## Learning On Your Own: Plot with Less Code | Mathaus Silva

### 1 - Introduction: Easier and Faster

In some cases, you can plot data directly from pandas without needing to use matplotlib. Medium's author Andre Ye argues matplotlib, despite "generally considered to be the simplest way to create visualizations in Python", is a far inferior when compared to pandas. Instead, he believes pandas provides a simpler, quicker plots for analysis and a more convenient and direct interface for data manipulation and visualization.

### 2.1 - Creating and Plotting Visualization: Bar Charts, Stacked Bar Charts, and Horizontal Bar Charts

Firstly, pandas makes it easier for you to create plots directly. You're able to convert between bar charts, stacked bar charts, and horizontal bar charts just by changing the parameter value.

Consider this example directly from Andre Ye's blog post. By importing libraries pandas and numpy, the following DataFrame is randomly generated with four columns (A, B, C, and D) and ten rows.

import pandas as pd
import numpy as np
data = pd.DataFrame(np.random.rand(10, 4), columns=['A', 'B', 'C', 'D'])
data.head()

"data.head()" returns the first five rows of each column. In order to plot the values of each of the columns per row, we simply use "data.plot.bar()".

data.plot.bar();

The bar chart above displays the values of each of the columns per row. However, smaller values are made difficult to see in this graph (i.e. 4B). If you wish to stack the columns for a more clear visualization, you just need to add "stacked=True" inside the parameter value.

data.plot.bar(stacked=True);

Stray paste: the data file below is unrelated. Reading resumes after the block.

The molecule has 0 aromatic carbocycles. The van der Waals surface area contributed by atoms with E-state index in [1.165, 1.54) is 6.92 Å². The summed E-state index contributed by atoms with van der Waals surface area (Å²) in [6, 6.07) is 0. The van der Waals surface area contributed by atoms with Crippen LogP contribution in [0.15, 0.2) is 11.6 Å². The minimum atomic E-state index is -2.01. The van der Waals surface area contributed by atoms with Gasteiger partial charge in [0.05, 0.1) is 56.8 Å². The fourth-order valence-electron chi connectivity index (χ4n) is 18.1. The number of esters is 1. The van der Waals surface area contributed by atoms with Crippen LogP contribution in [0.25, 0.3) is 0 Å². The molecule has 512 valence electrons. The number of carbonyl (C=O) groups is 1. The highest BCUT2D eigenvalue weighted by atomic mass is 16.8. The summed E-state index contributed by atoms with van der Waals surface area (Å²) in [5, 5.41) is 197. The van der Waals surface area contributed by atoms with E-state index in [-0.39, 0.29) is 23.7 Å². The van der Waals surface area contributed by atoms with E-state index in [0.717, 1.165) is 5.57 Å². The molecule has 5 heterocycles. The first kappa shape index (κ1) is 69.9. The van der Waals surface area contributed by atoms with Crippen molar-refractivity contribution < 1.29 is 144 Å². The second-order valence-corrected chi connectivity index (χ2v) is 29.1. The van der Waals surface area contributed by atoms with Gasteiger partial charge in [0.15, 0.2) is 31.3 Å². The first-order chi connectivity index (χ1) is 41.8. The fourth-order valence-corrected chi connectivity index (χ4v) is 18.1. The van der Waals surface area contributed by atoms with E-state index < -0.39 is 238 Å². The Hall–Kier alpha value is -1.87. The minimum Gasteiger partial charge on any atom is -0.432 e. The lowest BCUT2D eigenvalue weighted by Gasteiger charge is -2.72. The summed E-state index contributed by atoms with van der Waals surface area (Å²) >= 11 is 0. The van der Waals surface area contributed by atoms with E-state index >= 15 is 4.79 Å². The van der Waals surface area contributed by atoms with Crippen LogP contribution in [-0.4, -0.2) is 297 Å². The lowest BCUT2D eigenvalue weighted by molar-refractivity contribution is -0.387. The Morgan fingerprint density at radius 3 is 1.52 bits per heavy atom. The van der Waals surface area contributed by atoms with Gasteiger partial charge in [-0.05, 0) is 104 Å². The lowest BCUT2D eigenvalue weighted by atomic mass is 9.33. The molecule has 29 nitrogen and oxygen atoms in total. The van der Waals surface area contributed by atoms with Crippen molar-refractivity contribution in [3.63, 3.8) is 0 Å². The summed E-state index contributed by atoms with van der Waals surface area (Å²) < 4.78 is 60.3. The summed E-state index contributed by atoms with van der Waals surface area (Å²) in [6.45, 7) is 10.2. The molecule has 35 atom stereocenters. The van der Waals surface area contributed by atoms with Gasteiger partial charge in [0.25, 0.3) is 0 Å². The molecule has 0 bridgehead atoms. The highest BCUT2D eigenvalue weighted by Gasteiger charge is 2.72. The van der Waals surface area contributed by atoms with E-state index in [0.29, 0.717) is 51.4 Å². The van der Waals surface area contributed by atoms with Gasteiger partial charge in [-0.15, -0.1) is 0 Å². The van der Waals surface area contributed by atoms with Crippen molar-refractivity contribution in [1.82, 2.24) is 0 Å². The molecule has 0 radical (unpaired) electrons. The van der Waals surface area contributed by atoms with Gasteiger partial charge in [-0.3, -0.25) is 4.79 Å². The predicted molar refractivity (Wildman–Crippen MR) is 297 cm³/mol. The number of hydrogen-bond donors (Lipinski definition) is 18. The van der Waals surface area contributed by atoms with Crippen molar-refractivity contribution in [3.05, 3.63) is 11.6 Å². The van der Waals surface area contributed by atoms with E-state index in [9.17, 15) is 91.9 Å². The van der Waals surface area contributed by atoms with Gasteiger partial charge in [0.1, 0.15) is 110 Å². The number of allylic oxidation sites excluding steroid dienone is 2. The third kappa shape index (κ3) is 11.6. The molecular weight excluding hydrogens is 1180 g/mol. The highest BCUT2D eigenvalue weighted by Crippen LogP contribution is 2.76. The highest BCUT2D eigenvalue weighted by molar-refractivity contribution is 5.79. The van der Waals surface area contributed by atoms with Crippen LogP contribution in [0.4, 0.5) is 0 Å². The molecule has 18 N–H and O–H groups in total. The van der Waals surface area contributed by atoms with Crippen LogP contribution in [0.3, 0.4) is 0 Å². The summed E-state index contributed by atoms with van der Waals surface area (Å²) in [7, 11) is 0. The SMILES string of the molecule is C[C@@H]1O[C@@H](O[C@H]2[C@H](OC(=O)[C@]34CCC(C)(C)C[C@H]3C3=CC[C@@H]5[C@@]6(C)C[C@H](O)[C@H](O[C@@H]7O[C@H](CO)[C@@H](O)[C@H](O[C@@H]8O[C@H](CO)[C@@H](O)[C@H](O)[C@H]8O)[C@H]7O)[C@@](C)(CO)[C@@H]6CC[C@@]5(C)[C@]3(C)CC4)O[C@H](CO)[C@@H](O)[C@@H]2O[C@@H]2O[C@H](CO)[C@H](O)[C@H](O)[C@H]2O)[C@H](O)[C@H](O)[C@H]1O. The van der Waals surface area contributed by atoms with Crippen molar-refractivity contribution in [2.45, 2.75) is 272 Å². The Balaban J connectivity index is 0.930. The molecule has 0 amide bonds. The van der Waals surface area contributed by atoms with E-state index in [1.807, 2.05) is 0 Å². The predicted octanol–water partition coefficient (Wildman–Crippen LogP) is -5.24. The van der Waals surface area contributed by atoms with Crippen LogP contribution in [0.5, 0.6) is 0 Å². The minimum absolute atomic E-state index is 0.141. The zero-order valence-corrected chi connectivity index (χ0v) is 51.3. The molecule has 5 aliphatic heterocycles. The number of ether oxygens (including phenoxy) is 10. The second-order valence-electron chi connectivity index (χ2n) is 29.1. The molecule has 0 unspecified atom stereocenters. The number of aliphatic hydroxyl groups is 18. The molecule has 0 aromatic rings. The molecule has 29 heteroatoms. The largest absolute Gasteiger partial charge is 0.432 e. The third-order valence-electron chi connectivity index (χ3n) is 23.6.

Now, having adjusted the width of each bar by itself, you can more clearly see 4B in comparison to other columns inside his row.

Or, try using "data.plot.barh", which changes the bar's orientation from vertical to horizontal.

data.plot.barh(stacked=True);

By using pandas, all these variants can be easily created with only one line of code because they establish a direct flow with the data. Yet, the same cannot be said to matplotlib.

### 2.2 - Creating and Plotting Visualization: matplotlib

Now that we've seen pandas' practicality and simplicity when creating visualization, I would like to show what it would take for matplotlib to plot the same bar chart we plotted in pandas.

First, we would have to import matplotlib, assign variable x to return evenly spaced values of 10 rows, and declare our width. Then, plot every column from DataFrame 'data' in manually along with their color, width, and label. And finally, create a for loop for labels, rotate them vertically and apply the best location for the legend.

import matplotlib.pyplot as plt
x = np.arange(10)
width = 0.15
plt.bar(x + width, data['A'], color='b', width=width, label='A')
plt.bar(x + 2*width, data['B'], color='y', width=width, label='B')
plt.bar(x + 3*width, data['C'], color='g', width=width, label='C')
plt.bar(x + 4*width, data['D'], color='r', width=width, label='D')
labels = []
for i in range(0,10):
labels.append(i)
plt.xticks(x + 3*width, labels = labels, rotation='vertical')
plt.legend(loc='best')
plt.show()

Compared to pandas' one-liner, matplotlib requires 13 lines of code to produce a similar yet simple bar chart. This is because pandas does a lot of inference in what we want it to plot, so it can visualize what we want it to in many cases without explicitly declaring them.

### 3 - Data Manipulation Functions: Differencing and Rolling Means